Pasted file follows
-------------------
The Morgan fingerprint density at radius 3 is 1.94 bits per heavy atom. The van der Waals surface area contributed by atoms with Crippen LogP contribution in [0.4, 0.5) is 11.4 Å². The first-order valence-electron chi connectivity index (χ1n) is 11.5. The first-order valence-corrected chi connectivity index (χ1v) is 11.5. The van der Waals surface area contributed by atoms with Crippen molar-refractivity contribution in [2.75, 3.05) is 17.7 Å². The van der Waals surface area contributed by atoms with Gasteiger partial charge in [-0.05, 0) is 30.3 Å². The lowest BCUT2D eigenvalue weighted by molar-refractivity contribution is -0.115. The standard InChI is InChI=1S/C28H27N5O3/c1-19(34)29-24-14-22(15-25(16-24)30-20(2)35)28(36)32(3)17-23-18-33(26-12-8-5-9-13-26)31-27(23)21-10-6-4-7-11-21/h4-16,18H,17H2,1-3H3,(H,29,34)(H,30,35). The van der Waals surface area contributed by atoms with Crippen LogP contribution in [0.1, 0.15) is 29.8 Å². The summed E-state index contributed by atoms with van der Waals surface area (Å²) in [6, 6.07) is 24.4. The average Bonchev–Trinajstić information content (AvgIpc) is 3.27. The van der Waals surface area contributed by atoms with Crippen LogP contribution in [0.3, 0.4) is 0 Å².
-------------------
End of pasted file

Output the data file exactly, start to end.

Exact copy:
The Morgan fingerprint density at radius 3 is 1.94 bits per heavy atom. The van der Waals surface area contributed by atoms with Crippen LogP contribution in [0.4, 0.5) is 11.4 Å². The first-order valence-electron chi connectivity index (χ1n) is 11.5. The first-order valence-corrected chi connectivity index (χ1v) is 11.5. The van der Waals surface area contributed by atoms with Crippen molar-refractivity contribution in [2.75, 3.05) is 17.7 Å². The van der Waals surface area contributed by atoms with Gasteiger partial charge in [-0.05, 0) is 30.3 Å². The lowest BCUT2D eigenvalue weighted by molar-refractivity contribution is -0.115. The standard InChI is InChI=1S/C28H27N5O3/c1-19(34)29-24-14-22(15-25(16-24)30-20(2)35)28(36)32(3)17-23-18-33(26-12-8-5-9-13-26)31-27(23)21-10-6-4-7-11-21/h4-16,18H,17H2,1-3H3,(H,29,34)(H,30,35). The van der Waals surface area contributed by atoms with Crippen LogP contribution in [0.1, 0.15) is 29.8 Å². The summed E-state index contributed by atoms with van der Waals surface area (Å²) in [6, 6.07) is 24.4. The average Bonchev–Trinajstić information content (AvgIpc) is 3.27. The van der Waals surface area contributed by atoms with Crippen LogP contribution in [0.3, 0.4) is 0 Å².